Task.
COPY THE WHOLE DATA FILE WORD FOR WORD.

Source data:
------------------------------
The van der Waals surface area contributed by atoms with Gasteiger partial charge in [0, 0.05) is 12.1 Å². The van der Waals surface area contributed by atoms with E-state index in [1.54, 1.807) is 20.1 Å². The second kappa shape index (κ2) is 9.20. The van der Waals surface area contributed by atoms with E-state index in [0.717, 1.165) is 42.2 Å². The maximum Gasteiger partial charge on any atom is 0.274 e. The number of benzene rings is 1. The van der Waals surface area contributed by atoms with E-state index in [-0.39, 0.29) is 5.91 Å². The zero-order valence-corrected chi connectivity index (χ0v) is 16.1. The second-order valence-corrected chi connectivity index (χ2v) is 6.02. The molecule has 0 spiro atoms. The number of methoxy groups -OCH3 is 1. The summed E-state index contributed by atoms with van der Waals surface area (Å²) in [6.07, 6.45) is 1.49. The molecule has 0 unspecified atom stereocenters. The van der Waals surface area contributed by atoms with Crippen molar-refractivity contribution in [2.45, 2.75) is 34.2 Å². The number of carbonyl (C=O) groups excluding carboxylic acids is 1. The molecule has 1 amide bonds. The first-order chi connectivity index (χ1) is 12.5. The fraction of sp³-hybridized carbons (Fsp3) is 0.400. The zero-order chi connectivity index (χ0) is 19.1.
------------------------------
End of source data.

The van der Waals surface area contributed by atoms with Gasteiger partial charge in [0, 0.05) is 12.1 Å². The van der Waals surface area contributed by atoms with E-state index in [1.54, 1.807) is 20.1 Å². The second kappa shape index (κ2) is 9.20. The van der Waals surface area contributed by atoms with E-state index in [0.717, 1.165) is 42.2 Å². The maximum Gasteiger partial charge on any atom is 0.274 e. The number of benzene rings is 1. The van der Waals surface area contributed by atoms with E-state index in [-0.39, 0.29) is 5.91 Å². The zero-order valence-corrected chi connectivity index (χ0v) is 16.1. The second-order valence-corrected chi connectivity index (χ2v) is 6.02. The molecule has 0 spiro atoms. The number of methoxy groups -OCH3 is 1. The summed E-state index contributed by atoms with van der Waals surface area (Å²) in [6.07, 6.45) is 1.49. The molecule has 0 unspecified atom stereocenters. The van der Waals surface area contributed by atoms with Crippen molar-refractivity contribution in [2.45, 2.75) is 34.2 Å². The number of carbonyl (C=O) groups excluding carboxylic acids is 1. The molecule has 1 amide bonds. The first-order chi connectivity index (χ1) is 12.5. The fraction of sp³-hybridized carbons (Fsp3) is 0.400. The zero-order chi connectivity index (χ0) is 19.1.